The technique of protocol augmentation refers to the process by which a higher-level protocol in a stacked modular system configures and operates a lower-level protocol through a series of carefully chosen configurations and operating loads. The goal of protocol augmentation is to determine the optimal configuration of the lower-level protocol when it is impossible to determine this setting within the protocol itself. This is necessary because the lower-level protocol is either inadequate, incompletely specified or if one of the communicating entities has a broken protocol implementation.
As briefly mentioned in the previous section, some network protocols are inadequate in that it is impossible to detect configuration problems of the communicating entities within the protocol itself. An example of this is Ethernet auto-negotiation, which does not always allow for the correct negotiation of the duplex settings of the communicating entities.
Some network protocols are incompletely specified. For instance, the algorithms for congestion control were not specified as part of the original TCP protocol standard. Congestion control was incorporated by most TCP implementations much later from a de-facto standard published by the researchers who developed these algorithms. Often, such de-facto standards involve areas of the protocol that are not necessary for correctness, and are therefore not enforced. A TCP implementation that does not perform congestion control correctly may still be able to communicate adequately with other TCP implementations; however, correct congestion control is imperative for system-wide stability and performance.
A number of protocol implementations, especially where unofficial de-facto standards are involved, are broken. For example, some commonly used auto-negotiating Gigabit Ethernet devices detect link only if the peer entity is also set to auto-negotiate.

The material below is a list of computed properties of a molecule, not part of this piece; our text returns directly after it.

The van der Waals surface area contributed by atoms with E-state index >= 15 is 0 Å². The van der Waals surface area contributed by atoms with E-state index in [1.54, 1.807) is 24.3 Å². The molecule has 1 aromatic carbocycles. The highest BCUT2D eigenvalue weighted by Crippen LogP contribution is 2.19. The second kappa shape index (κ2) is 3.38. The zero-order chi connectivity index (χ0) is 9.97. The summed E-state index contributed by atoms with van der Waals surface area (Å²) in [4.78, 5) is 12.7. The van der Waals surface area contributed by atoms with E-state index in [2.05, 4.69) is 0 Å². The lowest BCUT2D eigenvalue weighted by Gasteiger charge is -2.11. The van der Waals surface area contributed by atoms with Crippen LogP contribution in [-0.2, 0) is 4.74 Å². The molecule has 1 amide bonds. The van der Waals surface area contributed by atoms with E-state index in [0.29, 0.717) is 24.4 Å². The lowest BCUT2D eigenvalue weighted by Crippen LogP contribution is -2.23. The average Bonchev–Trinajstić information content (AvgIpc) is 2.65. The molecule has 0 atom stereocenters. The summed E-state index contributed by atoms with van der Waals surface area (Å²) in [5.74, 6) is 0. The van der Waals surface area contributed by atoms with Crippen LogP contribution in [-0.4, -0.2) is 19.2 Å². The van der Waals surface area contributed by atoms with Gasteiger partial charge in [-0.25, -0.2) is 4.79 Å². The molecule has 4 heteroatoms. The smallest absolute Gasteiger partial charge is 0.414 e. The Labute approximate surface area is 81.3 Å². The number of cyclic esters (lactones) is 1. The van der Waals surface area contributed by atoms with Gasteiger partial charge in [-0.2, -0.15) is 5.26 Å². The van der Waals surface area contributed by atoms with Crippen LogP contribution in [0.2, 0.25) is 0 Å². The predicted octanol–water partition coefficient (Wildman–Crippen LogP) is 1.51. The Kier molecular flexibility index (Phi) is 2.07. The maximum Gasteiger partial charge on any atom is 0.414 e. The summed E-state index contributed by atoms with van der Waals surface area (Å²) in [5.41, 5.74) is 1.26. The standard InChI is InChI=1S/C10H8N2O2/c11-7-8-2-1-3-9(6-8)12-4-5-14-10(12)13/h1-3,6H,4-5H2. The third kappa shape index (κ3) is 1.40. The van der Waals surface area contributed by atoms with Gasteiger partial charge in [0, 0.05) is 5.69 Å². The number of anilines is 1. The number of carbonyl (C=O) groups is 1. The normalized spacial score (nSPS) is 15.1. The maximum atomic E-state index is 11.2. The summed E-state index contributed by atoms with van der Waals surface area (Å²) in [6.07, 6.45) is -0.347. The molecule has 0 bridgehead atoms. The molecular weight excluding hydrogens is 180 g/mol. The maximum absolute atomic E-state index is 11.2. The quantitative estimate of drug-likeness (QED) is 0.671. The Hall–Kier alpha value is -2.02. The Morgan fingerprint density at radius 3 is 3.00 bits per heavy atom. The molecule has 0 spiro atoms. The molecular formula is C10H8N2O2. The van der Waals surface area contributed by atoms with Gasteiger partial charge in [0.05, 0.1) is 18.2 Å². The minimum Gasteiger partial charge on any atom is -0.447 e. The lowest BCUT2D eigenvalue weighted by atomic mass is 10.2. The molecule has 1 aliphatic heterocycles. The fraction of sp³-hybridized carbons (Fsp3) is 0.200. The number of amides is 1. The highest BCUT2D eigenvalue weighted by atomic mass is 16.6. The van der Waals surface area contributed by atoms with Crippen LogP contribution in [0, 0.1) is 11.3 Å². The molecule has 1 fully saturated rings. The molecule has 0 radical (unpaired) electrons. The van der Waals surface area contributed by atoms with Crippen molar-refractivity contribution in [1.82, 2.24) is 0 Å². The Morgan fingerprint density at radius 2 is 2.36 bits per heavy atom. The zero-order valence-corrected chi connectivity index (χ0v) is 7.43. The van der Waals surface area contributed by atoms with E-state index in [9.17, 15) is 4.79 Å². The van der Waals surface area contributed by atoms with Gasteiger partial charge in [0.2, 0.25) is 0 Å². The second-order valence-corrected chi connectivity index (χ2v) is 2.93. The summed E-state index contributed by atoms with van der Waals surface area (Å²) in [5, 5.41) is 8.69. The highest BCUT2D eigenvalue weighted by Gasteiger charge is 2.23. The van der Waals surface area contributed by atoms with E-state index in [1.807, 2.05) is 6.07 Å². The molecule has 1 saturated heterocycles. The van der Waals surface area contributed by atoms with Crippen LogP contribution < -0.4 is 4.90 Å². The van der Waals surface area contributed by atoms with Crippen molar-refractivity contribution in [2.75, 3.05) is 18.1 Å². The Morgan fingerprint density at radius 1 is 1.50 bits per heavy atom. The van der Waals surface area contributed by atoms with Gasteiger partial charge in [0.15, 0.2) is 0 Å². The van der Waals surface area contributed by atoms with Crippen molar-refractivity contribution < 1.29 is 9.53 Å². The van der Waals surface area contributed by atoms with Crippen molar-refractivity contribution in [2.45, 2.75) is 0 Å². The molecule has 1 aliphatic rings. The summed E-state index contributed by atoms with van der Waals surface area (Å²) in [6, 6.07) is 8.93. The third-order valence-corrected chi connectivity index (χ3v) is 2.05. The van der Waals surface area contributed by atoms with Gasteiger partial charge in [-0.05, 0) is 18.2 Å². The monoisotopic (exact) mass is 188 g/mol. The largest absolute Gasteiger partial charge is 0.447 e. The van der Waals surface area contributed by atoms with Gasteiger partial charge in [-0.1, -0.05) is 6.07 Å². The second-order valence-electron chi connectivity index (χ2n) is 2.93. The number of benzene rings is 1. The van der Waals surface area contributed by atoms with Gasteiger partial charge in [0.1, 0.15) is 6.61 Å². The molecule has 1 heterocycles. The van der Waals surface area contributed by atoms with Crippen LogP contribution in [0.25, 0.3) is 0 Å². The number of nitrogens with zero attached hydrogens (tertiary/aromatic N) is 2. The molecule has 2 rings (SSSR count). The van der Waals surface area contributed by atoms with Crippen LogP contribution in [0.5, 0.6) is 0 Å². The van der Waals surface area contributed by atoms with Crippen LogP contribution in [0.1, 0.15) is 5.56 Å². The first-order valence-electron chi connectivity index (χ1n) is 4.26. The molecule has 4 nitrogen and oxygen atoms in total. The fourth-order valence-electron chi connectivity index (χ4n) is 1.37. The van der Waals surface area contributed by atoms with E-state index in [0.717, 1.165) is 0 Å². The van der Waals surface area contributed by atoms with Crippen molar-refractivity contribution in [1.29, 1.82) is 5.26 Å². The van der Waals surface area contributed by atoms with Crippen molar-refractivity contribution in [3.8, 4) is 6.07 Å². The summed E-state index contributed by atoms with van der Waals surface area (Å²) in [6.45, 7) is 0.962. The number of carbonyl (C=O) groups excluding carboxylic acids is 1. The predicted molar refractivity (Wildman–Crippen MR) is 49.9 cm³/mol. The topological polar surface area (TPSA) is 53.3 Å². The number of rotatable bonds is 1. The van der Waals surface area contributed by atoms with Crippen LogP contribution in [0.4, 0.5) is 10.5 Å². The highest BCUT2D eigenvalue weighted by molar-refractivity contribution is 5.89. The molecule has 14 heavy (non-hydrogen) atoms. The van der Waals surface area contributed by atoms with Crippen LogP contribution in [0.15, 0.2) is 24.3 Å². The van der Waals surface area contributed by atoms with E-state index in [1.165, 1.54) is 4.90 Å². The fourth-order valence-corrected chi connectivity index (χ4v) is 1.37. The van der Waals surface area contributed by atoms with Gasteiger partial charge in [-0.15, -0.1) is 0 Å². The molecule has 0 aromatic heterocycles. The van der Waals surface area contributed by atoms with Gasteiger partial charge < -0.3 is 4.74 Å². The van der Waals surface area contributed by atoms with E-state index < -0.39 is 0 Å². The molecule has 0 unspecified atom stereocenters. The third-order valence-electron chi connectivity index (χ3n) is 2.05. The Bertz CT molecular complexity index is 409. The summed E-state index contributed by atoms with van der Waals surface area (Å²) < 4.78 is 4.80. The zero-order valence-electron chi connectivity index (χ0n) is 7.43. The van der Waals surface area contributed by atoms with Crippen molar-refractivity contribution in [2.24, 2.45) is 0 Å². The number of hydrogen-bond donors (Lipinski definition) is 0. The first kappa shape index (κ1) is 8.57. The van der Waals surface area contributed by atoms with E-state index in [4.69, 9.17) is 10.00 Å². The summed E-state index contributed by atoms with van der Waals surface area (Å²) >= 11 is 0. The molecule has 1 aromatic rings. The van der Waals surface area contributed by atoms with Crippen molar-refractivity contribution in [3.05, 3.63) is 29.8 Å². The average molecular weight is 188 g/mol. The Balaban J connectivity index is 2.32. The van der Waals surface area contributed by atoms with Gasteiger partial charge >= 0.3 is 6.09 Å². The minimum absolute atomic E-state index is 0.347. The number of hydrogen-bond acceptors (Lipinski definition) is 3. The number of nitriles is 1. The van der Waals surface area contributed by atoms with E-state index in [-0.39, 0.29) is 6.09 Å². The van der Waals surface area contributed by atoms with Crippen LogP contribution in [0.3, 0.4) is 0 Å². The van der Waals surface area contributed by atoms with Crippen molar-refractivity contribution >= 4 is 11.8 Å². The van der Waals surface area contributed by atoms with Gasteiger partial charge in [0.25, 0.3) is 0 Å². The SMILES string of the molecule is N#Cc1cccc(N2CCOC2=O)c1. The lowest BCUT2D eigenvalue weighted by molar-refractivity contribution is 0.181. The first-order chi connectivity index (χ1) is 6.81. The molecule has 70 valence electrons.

When a problem occurs due to any of the three reasons mentioned above, the continuous monitoring subsystem detects this situation and flags an error condition. If an active test has been associated with the equations that triggered this error state, this active test is executed. The active test will use protocol augmentation to mimic a human expert in the debugging process. For example, a test designed to detect an Ethernet duplex mismatch may try all legal settings of speed and duplex coupled with initiation of carefully constructed Ethernet traffic. It may analyze the resulting change in system behavior to determine the correct settings for speed and duplex.
Protocol augmentation is a powerful technique that can be used as a guiding framework to formalize many ad-hoc problem debugging techniques used by human experts. Any manual debugging technique that involves a series of steps where network configuration changes alternate with functionality or performance tests (to validate the configuration) is really a form of protocol augmentation. Using this technique as a design guide, we can come up with problem diagnosis procedures that are more precise and systematic than the ad-hoc techniques normally used in manual diagnosis. In the next section, we will describe some examples of the use of this technique in designing automatic problem diagnosis tests for commonly occurring filer problems.